Stop Creditors Now: The Automatic Stay Gives You Relief From Your Creditors.
This is where the rubber meets the road. It’s why you filed bankruptcy in the first place. But what is it, how long does it last, what does it apply to? What happens if creditors ignore it?
First, let’s discuss what is perhaps the most powerful tool of the entire bankruptcy code: 11 U.S. Code § 362. The automatic stay is an injunction that goes into effect automatically upon filing bankruptcy. This is what stops creditors dead in their tracks and prohibits them from taking any type of action against a debtor. Think of it like a force field against debt collectors. It protects you against foreclosure, garnishment, lawsuits, auto repossessions, utility disconnection and prohibits creditors from contacting you by phone, mail or any other methods.
How Long Does It Last?
The answer depends on what type of Bankruptcy you file. If you file a Chapter 7 you will generally receive your discharge in about 90 days at which point the automatic stay will be lifted. Any debts not discharged in your bankruptcy like student loans or certain taxes will be able to resume collection activities. If you file a Chapter 13 you will receive your discharge anywhere between 36 to 60 months (three to five years).
What Are The Exceptions?
What’s a rule without exceptions? If you owe child support or alimony, filing a bankruptcy will not stop your obligation to pay this. Additionally, if you are behind on rent and an eviction proceeding has already begun, a bankruptcy can wipe out what you owe, but it will not protect you from eviction. Finally, if you have any type of criminal proceedings, those will be unaffected as well.
Creditors Keep Calling?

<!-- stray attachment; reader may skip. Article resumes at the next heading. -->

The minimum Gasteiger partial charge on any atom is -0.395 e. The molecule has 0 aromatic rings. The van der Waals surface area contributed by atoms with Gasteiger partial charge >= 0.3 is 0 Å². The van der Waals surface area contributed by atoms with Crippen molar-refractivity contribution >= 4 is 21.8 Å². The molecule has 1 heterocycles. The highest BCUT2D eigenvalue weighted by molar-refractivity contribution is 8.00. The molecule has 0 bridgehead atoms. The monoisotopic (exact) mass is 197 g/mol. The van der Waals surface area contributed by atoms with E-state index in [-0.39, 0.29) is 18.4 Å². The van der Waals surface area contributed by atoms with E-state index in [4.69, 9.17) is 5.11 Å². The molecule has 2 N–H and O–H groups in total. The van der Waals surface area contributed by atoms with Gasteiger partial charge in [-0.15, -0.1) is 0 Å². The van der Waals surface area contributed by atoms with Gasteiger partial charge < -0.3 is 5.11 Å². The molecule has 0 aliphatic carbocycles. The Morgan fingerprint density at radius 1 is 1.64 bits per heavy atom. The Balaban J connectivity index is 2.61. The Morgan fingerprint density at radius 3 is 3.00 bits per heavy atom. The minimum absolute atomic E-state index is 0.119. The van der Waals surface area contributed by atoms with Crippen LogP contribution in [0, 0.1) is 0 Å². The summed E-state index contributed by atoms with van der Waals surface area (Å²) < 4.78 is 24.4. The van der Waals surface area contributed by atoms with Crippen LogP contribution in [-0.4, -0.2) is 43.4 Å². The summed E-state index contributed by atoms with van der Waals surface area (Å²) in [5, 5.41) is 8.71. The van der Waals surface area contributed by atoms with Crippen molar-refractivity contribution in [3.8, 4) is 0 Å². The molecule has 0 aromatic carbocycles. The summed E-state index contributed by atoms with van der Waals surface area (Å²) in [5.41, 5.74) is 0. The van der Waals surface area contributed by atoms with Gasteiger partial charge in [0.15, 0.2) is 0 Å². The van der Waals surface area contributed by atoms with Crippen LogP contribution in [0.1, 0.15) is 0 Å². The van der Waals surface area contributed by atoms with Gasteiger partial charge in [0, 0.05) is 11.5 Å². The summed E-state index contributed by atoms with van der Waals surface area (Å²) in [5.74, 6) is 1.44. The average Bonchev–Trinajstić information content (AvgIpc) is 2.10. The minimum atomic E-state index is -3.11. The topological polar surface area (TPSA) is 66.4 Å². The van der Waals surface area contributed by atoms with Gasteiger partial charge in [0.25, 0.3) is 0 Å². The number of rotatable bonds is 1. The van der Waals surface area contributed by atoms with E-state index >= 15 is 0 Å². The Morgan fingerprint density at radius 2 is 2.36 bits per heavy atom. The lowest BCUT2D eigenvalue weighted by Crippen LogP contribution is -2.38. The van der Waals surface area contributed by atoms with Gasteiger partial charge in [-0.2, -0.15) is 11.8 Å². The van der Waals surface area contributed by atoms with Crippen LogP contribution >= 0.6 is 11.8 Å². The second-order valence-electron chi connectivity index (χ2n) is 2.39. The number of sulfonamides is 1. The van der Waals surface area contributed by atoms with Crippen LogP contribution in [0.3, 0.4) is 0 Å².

You filed Bankruptcy but your creditors keep calling? This is called a Stay Violation. The most common type of stay violation is inadvertent, or accidental. In my experience, the vast majority of creditors immediately stop contacting debtors once they file bankruptcy. Sometimes a creditor that is committing a stay violation has not received the bankruptcy notice, or perhaps they have not sent it to their legal department. Smaller creditors tend to process the bankruptcy notice quicker than larger corporations. If a creditor continues to contact a debtor then I will issue a Stay Violation letter. Usually one or two letters with a follow up phone call will do the trick.
First, if you are facing a time sensitive issue like foreclosure – the automatic stay can immediately put a stop to this. As long as your house has not actually sold, there is still hope. Second, if you are behind on your car payment and facing a repossession, filing bankruptcy will prevent them from coming to get it. It’s worth noting if your vehicle has been repossessed, but not sold, bankruptcy can help get it back. Finally, if you are getting garnished contact us immediately.
If you have questions about Chapter 7 or Chapter 13 Bankruptcy, please give us a call at 785-379-3600 for a FREE Consultation over the phone, in person or you can email us now.